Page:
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We hear a lot about income inequality, and thanks to a new report from the Economic Policy Institute (EPI), we now have some state-, county-, and metropolitan area-level data to take a closer look at local inequalities.

According to EPI:

“Income inequality has risen in every state since the 1970s and in many states is up in the post–Great Recession era.”

What does this mean when looking at Minnesota? The same trend emerges – the top 1% get richer while working class Minnesotans struggle to get ahead.

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The graphics above and below, from EPI’s Unequal States of America page for Minnesota, demonstrate the drastic gap between the 1% and the rest of Minnesotans. The top 1% makes 19.7 times more than the bottom 99% of Minnesotans.

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EPI concludes:

“The rise of top incomes relative to the bottom 99 percent represents a sharp reversal of the trend that prevailed in the mid-20th century. Between 1928 and 1979, the share of income held by the top 1 percent declined in every state except Alaska (where the top 1 percent held a relatively low share of income throughout the period). This earlier era was characterized by a rising minimum wage, low levels of unemployment after the 1930s, widespread collective bargaining in private industries (manufacturing, transportation [trucking, airlines, and railroads], telecommunications, and construction), and a cultural and political environment in which it was outrageous for executives to receive outsized bonuses while laying off workers.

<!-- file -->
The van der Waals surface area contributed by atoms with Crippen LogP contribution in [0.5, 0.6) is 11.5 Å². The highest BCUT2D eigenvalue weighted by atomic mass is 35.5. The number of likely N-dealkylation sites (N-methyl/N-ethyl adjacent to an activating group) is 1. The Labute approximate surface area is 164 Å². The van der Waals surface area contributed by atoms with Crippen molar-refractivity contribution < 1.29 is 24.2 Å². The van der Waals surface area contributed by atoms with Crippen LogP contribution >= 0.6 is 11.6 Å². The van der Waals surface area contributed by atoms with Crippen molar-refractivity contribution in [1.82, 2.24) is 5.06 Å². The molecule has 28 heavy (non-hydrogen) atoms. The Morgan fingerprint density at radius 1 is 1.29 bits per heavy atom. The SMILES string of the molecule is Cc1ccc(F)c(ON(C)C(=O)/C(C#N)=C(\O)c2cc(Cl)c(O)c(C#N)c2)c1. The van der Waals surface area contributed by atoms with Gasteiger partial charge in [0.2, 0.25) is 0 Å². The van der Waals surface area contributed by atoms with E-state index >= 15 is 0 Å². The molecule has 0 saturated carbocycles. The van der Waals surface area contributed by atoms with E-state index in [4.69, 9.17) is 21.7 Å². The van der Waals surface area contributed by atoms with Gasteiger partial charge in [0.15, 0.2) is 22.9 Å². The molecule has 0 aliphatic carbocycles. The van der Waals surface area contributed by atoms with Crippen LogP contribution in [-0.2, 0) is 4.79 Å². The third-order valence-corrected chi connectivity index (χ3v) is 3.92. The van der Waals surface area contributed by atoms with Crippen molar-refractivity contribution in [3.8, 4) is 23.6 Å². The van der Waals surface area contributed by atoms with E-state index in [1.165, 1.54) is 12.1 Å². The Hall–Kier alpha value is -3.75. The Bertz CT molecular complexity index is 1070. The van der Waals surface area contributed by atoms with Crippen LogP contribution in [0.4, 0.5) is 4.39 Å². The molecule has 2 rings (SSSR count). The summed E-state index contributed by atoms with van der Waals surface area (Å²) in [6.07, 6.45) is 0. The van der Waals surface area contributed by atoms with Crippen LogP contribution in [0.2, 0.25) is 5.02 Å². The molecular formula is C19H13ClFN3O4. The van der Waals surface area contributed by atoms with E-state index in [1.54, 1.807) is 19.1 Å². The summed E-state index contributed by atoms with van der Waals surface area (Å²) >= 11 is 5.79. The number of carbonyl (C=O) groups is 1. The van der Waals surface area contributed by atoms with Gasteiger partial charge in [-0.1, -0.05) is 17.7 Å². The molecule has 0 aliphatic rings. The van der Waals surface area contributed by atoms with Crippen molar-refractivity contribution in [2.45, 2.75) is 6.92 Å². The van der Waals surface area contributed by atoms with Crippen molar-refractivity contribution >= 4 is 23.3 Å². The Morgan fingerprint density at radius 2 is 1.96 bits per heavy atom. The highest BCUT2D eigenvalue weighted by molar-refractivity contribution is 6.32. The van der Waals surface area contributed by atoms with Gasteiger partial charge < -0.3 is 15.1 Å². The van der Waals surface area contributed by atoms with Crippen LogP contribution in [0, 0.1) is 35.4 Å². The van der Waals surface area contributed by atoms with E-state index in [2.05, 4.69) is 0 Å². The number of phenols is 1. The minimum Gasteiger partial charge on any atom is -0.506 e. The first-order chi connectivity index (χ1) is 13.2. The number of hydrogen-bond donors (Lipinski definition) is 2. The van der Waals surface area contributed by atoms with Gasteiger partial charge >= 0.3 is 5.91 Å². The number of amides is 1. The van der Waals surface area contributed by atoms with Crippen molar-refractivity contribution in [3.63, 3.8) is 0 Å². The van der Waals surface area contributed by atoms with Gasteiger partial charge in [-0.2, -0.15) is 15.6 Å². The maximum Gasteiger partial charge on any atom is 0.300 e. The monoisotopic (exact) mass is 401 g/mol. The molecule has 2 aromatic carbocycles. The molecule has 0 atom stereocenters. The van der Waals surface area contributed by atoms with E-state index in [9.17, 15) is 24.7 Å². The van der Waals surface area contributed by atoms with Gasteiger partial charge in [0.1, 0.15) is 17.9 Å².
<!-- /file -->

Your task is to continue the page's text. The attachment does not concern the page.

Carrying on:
We need policies that return the economy to full employment, return bargaining power to U.S. workers, and reinstate the cultural taboo on allowing CEOs and financial-sector executives at the commanding heights of the private economy to appropriate more than their fair share of the nation’s expanding economic pie.”